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Fiction: “The Long Toss” by Gary Cuba

Hell of a way to lose, I thought, as I plowed my way through the detritus covering the parking lot.

I headed toward my office in Newton Hall, the center for Physics and Mathematics studies at Manley University. The trash was the day-old aftermath of the school’s final football game of the year. It consisted, in the main, of plastic beer cups, discarded game programs and empty half-pint bottles.

The students had been gifted with a good reason to get smashed. Once again, their team had managed to snatch defeat from the jaws of victory, ending their season with a record whose “wins” column consisted of an unblemished goose egg. What had made it all the more depressing was the way they had lost, on a last-second “Hail Mary” pass by the opposing offense. Heck, I thought. How had that scrawny Framingham Tech quarterback managed to throw the football so far, scrambling from deep in his own end zone? It must have traveled ninety yards in the air!

I plopped my heavy briefcase down on my desk and looked over at my office-mate, Harvey Atwood. Harvey was a full Professor, an aging don with dual doctorates in Physics and Chemistry. His unkempt, gray hair spilled across his shoulders, making his deep frown seem all that much more dour.

“Morning, Harvey. You look like you bet on the wrong team. How much did you manage to drop?”

Harvey snorted. “George, you know I try to stay clear of that sort of thing. Unless it’s a sure deal. No, there’s something else bugging me about that game–about that last play, that last pass.”

“Like, perhaps, the thought that it was impossible? That it violated the laws of physics and human physiology? Old friend, my lowly field of expertise may be in linguistic meta-geometry, but even I know that. It had to be a fix, a trick football. Filled with helium or something.”

“Not a credible hypothesis,” Harvey replied. “The volume-to-weight ratio is too small. You couldn’t pack enough helium in there to make a significant difference in the ball’s performance. But we saw it with our own eyes. It seemed impossible–but it’s obviously not. I’ve been tearing my hair out all night, trying to reason it out scientifically. And then, this morning I began to think about Dudley.”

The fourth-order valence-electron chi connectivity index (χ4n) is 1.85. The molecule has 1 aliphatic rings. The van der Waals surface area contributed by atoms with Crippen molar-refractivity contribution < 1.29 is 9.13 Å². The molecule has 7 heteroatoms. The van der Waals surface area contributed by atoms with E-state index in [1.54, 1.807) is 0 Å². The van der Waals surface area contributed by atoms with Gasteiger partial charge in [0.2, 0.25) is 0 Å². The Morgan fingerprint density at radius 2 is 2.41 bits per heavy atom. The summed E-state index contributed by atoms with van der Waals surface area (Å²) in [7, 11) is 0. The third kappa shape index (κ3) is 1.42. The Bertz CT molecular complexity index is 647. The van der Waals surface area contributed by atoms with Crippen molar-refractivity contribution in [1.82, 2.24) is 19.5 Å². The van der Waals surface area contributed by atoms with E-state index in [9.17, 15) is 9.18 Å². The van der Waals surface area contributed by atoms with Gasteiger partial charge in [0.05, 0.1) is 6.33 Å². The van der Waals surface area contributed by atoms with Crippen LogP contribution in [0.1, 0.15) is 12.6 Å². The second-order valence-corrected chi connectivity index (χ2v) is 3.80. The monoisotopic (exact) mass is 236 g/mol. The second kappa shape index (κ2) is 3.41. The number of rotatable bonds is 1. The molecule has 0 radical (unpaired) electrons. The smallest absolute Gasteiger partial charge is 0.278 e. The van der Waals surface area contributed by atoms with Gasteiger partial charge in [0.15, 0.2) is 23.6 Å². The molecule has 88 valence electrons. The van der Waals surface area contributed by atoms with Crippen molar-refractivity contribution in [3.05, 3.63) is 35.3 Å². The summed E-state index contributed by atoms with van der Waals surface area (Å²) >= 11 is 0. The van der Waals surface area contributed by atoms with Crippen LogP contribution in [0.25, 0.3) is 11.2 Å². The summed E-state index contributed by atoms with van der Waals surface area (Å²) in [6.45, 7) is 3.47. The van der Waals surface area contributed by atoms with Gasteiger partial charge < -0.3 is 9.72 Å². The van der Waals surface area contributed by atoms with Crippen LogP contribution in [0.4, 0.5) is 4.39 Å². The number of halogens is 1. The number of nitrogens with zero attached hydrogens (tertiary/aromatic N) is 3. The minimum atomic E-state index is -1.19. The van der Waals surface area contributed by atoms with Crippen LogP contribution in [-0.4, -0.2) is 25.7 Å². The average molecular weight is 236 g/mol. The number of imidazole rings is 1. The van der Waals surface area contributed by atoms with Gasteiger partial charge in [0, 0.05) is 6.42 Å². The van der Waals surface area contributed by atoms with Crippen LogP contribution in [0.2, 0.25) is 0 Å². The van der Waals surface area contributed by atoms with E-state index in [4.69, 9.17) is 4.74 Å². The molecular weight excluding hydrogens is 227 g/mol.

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Fully Functional and Anatomically Correct

A few months ago, my sci-fi short, Pieces of You, was published in M-Brane SF magazine. It’s a fairly straightforward coming of age story about a boy and his adoptive android guardian. I knew when I wrote it that I didn’t have everything right about robots, and of course I doubt humans will ever replace existing foster care systems with highly sophisticated machinery. But given recent developments in human simulation, I won’t be shocked to find myself sharing an apartment with a social robot of some kind in the next few years. Even if it is just a cantankerous Roomba.

While doing research for another android guardian story I came across some useful information. As in human colleges, a lot of funding goes toward figuring out how to make better robot athletes, although in this case it’s a good thing because it gives us another reason and perspective from which to consider human and animal locomotion.

But do people really want their appliances to be smarter and more independent than a cat-friendly auto-vac? Yes, especially older people. And if future robots can augment our ability to take care of ourselves, might they also help us take better care of each other? As with engineering robotic football all-stars, developing robots that can simulate emotion is useful because it gives us a new angle for examining how we function.

Maybe house-bots will never amount to more than personal or medical assistants and glorified mechanical pets. And really, if we want much more than that from the machines in our homes, we should probably take the opportunity to re-evaluate the human social structures that make automating our most intimate affairs seem necessary.

Fair warning, the video below is Not Safe For Work!